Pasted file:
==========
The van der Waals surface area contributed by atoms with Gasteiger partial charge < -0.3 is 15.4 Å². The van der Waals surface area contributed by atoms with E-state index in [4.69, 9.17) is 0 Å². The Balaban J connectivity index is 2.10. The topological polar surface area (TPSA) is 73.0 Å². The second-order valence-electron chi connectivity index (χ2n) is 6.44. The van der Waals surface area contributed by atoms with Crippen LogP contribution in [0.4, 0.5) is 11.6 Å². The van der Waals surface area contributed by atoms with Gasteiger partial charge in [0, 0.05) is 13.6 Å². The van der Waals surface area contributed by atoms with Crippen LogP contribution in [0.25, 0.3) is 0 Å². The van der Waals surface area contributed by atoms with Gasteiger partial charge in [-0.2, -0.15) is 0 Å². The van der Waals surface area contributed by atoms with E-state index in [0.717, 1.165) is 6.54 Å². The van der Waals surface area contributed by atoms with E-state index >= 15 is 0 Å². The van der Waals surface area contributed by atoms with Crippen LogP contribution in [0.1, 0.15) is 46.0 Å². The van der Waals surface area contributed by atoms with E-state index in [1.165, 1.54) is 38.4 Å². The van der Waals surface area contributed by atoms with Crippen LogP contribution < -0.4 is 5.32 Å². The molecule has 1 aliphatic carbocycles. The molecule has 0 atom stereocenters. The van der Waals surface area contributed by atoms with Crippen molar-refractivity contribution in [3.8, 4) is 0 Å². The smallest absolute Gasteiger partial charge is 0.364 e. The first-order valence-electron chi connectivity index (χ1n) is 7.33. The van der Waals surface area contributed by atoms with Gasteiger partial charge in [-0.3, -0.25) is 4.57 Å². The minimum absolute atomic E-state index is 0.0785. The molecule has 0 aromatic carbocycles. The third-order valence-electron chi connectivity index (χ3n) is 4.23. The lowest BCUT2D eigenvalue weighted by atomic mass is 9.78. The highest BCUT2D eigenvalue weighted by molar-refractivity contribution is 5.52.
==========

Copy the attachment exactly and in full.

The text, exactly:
The van der Waals surface area contributed by atoms with Gasteiger partial charge < -0.3 is 15.4 Å². The van der Waals surface area contributed by atoms with E-state index in [4.69, 9.17) is 0 Å². The Balaban J connectivity index is 2.10. The topological polar surface area (TPSA) is 73.0 Å². The second-order valence-electron chi connectivity index (χ2n) is 6.44. The van der Waals surface area contributed by atoms with Crippen LogP contribution in [0.4, 0.5) is 11.6 Å². The van der Waals surface area contributed by atoms with Gasteiger partial charge in [0, 0.05) is 13.6 Å². The van der Waals surface area contributed by atoms with Crippen LogP contribution in [0.25, 0.3) is 0 Å². The van der Waals surface area contributed by atoms with Gasteiger partial charge in [-0.2, -0.15) is 0 Å². The van der Waals surface area contributed by atoms with E-state index in [0.717, 1.165) is 6.54 Å². The van der Waals surface area contributed by atoms with E-state index >= 15 is 0 Å². The van der Waals surface area contributed by atoms with Crippen LogP contribution in [0.1, 0.15) is 46.0 Å². The van der Waals surface area contributed by atoms with E-state index in [1.165, 1.54) is 38.4 Å². The van der Waals surface area contributed by atoms with Crippen LogP contribution < -0.4 is 5.32 Å². The molecule has 1 aliphatic carbocycles. The molecule has 0 atom stereocenters. The van der Waals surface area contributed by atoms with Crippen molar-refractivity contribution in [3.8, 4) is 0 Å². The smallest absolute Gasteiger partial charge is 0.364 e. The first-order valence-electron chi connectivity index (χ1n) is 7.33. The van der Waals surface area contributed by atoms with Gasteiger partial charge in [-0.3, -0.25) is 4.57 Å². The minimum absolute atomic E-state index is 0.0785. The molecule has 0 aromatic carbocycles. The third-order valence-electron chi connectivity index (χ3n) is 4.23. The lowest BCUT2D eigenvalue weighted by atomic mass is 9.78. The highest BCUT2D eigenvalue weighted by molar-refractivity contribution is 5.52.